House Bill 2622 would create a state-run workers’ compensation insurance company, while failing to address the real problems with Illinois’ workers’ compensation system – the most expensive in the region.
On Aug. 18, Gov. Bruce Rauner vetoed a bill that would’ve created a state-run workers’ compensation company. Proponents of the bill claimed the new state-run insurance provider would mitigate Illinois’ highest-in-the-region workers’ compensation costs.
But Rauner stated that the proposal “does nothing to address the actual cost drivers and broken aspects of our workers’ compensation system,” according to the Chicago Tribune.
House Bill 2622 would mandate the creation of the Illinois Employers Mutual Insurance Company, or IEMIC. The state-based provider would be a nonprofit started with a $10 million loan from the Illinois Workers’ Compensation Commission Operations Fund.
If passed, the measure would have the governor select the board of the IEMIC with Senate approval. At that point, the government-appointed board would hire a CEO to run the company.
Supporters of HB 2622 claim the creation of IEMIC would bring more competition to the workers’ compensation insurance market, forcing private sector insurers to drop rates. However, Illinois’ market is already competitive, and this is unlikely to remedy the state’s high workers’ compensation costs.
Illinois has more than 330 companies writing workers’ compensation insurance, more than any other state, according to a 2016 report by the Illinois Department of Insurance, or DOI. There’s also evidence from DOI that Illinois workers’ compensation insurers have slimmer profit margins than in other states. From 2010-2014, Illinois workers’ compensation insurance companies had average annual profit rates of 2.7 percent, far lower than the national average of 7.1 percent.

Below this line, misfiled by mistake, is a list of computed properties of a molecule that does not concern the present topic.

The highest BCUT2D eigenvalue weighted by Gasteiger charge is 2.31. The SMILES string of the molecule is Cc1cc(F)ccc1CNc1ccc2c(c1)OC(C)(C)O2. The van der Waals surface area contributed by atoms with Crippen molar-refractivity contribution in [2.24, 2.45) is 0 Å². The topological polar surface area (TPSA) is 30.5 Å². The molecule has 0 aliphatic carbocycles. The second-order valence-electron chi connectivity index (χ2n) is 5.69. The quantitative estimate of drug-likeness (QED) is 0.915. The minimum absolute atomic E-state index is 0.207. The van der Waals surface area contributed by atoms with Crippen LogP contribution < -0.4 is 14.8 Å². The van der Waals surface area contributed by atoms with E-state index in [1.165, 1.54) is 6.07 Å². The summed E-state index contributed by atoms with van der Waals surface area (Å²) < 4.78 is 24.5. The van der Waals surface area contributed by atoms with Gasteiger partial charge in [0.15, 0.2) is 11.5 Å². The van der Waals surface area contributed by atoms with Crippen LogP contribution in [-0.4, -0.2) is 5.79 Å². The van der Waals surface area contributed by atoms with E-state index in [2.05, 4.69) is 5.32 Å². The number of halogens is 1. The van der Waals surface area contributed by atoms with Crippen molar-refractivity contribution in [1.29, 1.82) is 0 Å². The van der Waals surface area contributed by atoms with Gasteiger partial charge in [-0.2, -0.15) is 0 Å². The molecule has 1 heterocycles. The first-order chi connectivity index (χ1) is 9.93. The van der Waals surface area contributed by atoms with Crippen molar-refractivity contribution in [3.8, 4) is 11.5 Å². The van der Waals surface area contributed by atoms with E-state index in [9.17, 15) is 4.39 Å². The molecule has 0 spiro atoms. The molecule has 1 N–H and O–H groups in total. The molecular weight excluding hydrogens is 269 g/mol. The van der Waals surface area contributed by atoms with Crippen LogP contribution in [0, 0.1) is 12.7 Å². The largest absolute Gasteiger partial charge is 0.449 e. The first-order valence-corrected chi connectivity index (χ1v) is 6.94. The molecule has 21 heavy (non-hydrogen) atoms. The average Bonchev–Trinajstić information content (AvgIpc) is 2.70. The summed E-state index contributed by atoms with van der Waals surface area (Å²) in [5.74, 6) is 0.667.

While increased competition is good for the market, the establishment of the state-run IEMIC would not bring down insurance costs because it does not tackle the massive cost drivers of Illinois’ workers’ compensation.
Currently, Illinois employers in certain industries can save 5 percent of their payroll costs by moving to Wisconsin, and 10 percent of payroll costs by moving to Indiana. For blue-collar work, this makes Illinois uncompetitive and costly. Companies such as Hoist Liftruck have left Illinois for this very reason.
If lawmakers truly want to lower the cost of workers’ compensation, they should embrace commonsense reforms that have brought down workers’ compensation costs in other states. Tying medical fee schedules to Medicare or private insurance reimbursement rates, reforming overly generous maximum and minimum wage replacement rates, getting rid of financial incentives for doctors to overprescribe certain medication such as painkillers, and instituting light-duty work programs could all help cut high workers’ compensation costs in the Land of Lincoln. This would make Illinois more competitive for attracting blue-collar jobs.
Lawmakers should consider these policy ideas if they are serious about reducing workers’ compensation costs, and pass on the IEMIC.